Vintage cigarette cards highly collectible
Vintage Cigarette cards are trade cards issued by tobacco manufacturers to stiffen cigarette packaging and advertise cigarette brands. Many varieties were produced around the turn of the 19th century during the late1800s and throughout the 1900s. Topics varied from garden issues, popular in the spring to living and historic topics. Many DIY issues like the 1938 household hints sets were also available.
In the United Kingdom, W.D. & H.O. Wills in 1887 were one of the first companies to add advertising cards with their cigarette packaging.
Each vintage set of cards typically consisted of 25 or 50 related subjects, but a series of over 100 cards per issue was not unusual. Widespread themes were ‘beauties’ (famous actors and actresses, film stars and models), living sports athletes (in the US mostly baseball, in other parts of the world largely football and cricket), DIY projects, spring and nature, living and historic military heroes and uniforms, heraldry] and city views.
DIY Garden Hints set was popular at the time
One of the most popular of these vintage sets of cards were the Garden Hints sets of 50 cards. Since DIY garden work and living was plentiful and popular in the spring, people were anxious to get the next card in the series to collect new garden hints to use as one of their next DIY projects.
This article, along with its slide show, features the Wills vintage garden hints, 1938 series cigarette cards, Garden Hints, (Nos.1-5). These cards all have a garden or spring theme or a living garden topic that in almost all cases uses a DIY approach to educate the reader on a good spring activity for healthy living.
Each card had text instructions on the back to help with the front illustration
Here’s the original text as printed on the back of the cards, England spelling (see the slides for the card illustrations that go with the text and numbers below):
Vintage Garden Hints, 1938 Cigarette Cards, (Nos.1-5)
Concrete Crazy Paving (No 1)
Always wanted a “flagstone” walk, here’s an inexpensive way to DIY….
Making. Mix thoroughly Portland cement (1 part) with sand (3 parts) with a minimum water. Work with spade to uniform consistency and spread evenly on level surface to a depth of 1-1/2 inches. After about 3 hours, with a trowel, cut into irregular shapes (left). Protect from sun and wind, and keep damp during hardening; pieces may then be lifted with spade. Laying. Relay in required position, bedding them firmly in cement mortar (cement 1 part, sand 6 parts; sufficient water to make workable mixture). Straight-sided pieces are laid first (right-hand illustration). If preferred, joints may be filled with coloured cement.
A Paved Surround For The Garden Seat (No 2)
Avoid those wet shoes from the morning dew….
If a garden seat is placed on the lawn, not only will the grass become worn where the feet rest on the ground, but in the evening, when the grass becomes saturated with dew, it is unwise to sit there for long. These disadvantages are obviated by taking up an area of turf and replacing it with stone, or crazy-paving made of concrete blocks pre-cast in wooden moulds (see also Card No. 1). The ground must be made level and hard to enable the paving to be laid firmly. It is better to lay the paving on cement mortar to prevent the growth of weeds.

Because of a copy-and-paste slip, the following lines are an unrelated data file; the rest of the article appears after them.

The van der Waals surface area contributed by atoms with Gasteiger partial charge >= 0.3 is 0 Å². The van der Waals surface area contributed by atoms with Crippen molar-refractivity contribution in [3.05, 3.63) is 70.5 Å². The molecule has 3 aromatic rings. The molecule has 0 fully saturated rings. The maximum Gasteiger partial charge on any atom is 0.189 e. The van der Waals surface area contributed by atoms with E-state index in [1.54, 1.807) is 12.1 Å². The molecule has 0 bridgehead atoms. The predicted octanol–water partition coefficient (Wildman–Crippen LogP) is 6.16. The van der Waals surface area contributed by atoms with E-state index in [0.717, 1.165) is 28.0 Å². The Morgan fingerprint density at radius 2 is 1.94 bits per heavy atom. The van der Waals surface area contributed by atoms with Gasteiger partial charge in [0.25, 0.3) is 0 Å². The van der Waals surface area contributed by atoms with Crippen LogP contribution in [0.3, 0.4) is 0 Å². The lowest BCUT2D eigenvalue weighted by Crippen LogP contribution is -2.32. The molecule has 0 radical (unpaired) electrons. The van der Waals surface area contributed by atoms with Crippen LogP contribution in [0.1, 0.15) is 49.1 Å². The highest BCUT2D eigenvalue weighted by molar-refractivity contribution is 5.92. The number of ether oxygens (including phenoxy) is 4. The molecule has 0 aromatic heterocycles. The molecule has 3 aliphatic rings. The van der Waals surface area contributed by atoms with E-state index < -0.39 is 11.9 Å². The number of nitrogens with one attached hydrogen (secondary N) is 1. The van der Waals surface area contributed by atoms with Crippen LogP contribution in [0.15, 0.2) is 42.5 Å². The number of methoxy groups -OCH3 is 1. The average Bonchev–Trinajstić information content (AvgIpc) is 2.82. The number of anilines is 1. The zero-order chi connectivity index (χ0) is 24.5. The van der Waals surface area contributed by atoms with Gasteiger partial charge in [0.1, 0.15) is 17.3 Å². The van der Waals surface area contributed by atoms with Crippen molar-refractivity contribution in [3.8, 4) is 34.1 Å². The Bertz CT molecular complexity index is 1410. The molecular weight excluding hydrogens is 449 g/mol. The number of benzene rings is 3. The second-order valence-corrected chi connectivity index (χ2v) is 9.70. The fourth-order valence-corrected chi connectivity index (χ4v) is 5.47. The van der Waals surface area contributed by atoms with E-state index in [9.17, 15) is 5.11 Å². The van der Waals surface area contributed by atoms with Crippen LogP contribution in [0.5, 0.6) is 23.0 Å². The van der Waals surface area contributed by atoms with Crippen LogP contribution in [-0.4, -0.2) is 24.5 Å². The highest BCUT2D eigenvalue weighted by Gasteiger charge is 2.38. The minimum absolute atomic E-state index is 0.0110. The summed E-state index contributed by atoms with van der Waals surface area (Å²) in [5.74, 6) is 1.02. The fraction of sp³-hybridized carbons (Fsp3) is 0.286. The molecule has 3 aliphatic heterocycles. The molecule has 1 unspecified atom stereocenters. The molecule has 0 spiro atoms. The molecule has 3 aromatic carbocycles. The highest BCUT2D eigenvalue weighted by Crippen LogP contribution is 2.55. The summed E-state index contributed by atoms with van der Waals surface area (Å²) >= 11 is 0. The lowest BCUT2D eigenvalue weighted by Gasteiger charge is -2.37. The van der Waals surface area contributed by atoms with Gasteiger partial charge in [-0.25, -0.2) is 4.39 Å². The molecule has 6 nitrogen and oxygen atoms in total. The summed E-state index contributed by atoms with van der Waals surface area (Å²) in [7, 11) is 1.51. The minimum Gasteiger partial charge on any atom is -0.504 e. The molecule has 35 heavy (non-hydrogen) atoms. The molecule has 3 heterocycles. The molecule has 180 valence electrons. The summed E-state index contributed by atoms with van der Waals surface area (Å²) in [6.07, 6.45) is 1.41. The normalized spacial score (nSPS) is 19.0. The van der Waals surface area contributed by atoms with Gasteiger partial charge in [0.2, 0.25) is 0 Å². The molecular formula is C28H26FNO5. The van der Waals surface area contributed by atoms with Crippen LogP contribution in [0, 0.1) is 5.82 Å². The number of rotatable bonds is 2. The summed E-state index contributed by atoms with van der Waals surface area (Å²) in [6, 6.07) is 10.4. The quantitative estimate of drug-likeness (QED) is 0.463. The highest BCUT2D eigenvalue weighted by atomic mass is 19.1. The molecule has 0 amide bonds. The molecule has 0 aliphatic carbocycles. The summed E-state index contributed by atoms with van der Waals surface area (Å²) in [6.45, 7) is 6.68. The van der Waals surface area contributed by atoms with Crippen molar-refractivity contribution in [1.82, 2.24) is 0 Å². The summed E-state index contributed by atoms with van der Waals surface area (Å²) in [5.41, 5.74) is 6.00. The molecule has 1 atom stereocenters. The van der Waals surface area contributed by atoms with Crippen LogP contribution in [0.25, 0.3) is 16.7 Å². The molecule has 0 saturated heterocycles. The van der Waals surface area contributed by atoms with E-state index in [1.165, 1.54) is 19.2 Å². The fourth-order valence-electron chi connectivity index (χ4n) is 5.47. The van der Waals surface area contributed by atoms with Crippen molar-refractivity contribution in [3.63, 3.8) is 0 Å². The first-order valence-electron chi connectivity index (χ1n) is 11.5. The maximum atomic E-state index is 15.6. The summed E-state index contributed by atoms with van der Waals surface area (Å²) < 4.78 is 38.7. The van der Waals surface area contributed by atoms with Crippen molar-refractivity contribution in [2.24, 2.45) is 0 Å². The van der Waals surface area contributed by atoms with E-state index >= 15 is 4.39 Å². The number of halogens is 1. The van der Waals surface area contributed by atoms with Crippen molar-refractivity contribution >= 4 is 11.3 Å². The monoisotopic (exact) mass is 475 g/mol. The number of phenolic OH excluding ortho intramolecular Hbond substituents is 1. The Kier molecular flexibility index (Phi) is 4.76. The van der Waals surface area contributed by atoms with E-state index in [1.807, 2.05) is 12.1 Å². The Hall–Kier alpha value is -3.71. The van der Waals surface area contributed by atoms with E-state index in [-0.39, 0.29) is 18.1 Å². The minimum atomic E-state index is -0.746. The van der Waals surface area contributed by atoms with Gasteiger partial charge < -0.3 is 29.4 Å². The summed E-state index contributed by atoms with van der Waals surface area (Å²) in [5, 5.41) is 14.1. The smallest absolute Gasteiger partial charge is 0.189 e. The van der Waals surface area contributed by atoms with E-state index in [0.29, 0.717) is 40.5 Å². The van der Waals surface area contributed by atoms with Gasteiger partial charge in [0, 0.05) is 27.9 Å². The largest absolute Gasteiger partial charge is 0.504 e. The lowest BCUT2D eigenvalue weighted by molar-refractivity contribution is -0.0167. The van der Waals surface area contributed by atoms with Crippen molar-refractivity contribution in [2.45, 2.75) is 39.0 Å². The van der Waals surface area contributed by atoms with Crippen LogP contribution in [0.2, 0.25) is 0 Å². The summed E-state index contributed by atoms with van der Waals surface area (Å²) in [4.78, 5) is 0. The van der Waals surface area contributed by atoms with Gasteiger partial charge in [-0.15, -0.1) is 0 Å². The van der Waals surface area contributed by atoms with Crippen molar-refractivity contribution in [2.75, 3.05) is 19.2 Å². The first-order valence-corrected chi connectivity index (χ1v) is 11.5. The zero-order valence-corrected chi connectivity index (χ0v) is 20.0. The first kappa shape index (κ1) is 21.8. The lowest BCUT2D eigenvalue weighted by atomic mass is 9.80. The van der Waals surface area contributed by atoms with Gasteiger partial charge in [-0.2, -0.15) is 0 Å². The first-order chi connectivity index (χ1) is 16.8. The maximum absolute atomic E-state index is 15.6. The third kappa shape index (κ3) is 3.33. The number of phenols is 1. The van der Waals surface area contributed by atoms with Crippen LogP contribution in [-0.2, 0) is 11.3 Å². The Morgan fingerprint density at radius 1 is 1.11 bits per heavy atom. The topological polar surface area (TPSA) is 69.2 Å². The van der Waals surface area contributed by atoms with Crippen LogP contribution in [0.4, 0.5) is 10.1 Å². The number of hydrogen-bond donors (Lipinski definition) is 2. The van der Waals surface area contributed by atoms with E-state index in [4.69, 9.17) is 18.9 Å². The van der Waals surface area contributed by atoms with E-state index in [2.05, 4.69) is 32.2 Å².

A Concrete Edge To The Flower Border (No 3)
Here’s how to stop that ragged flower bed edge…
When a flower border runs alongside a lawn, some of the low-growing spreading plants which are commonly used to furnish the front of the border, are certain to trespass on the grass. As a result the lawn cannot be mown right up to the edge and, if the plants are of dense growth, the grass perishes. The solution to this problem is to lay a paved edge along the border, taking up the grass to a width of 12 or 15 inches and replacing this with concrete as shown in the illustration. The plants may then over-run the border without damaging the grass.
Making A Water-Lily Pool (A) (No 4)
Put that back yard pool in yourself…
First excavate to required depth the area to be paved around the pool; then excavate to a lower level the area of the pool itself. Our picture shows the assembling of the framework of 1-inch timber which fits within the excavation and gives a wall-thickness of 6 inches. The framework is so constructed so that it may be readily dismantled, and is treated with oil or whitewash to prevent the concrete from adhering to it. Concrete the floor to a thickness of 6 inches, then place framework in position and fill in space with concrete to form foundation for walls, taking care to secure a good bond with the concrete flooring. (See also Card No. 5).
Making A Water-Lily Pool (B) (No 5)
And add some plants and fishies….
A garden pool containing water-lilies, aquatic plants and fish, gives great pleasure. The formal pool illustrated, with raised edge, paved surround and low wall, is very attractive; the low pillars are hollow, allowing the plants to be grown in them. The paving and walls are made of concrete blocks, cast in wooden moulds. The pools must be in a sunny position or water-lilies will not flourish. The water will not remain clear unless oxygenating plants (e.g. Canadian water weed) are set in the pool, together with water snails and clams. Fish must not be placed in a new pool until the water has been emptied and refilled at least three times. For method of construction see Card No. 4.
Be sure and watch for our next Vintage Garden Hints article for Cards Nos. 6-10 in the series.
- Bob Vila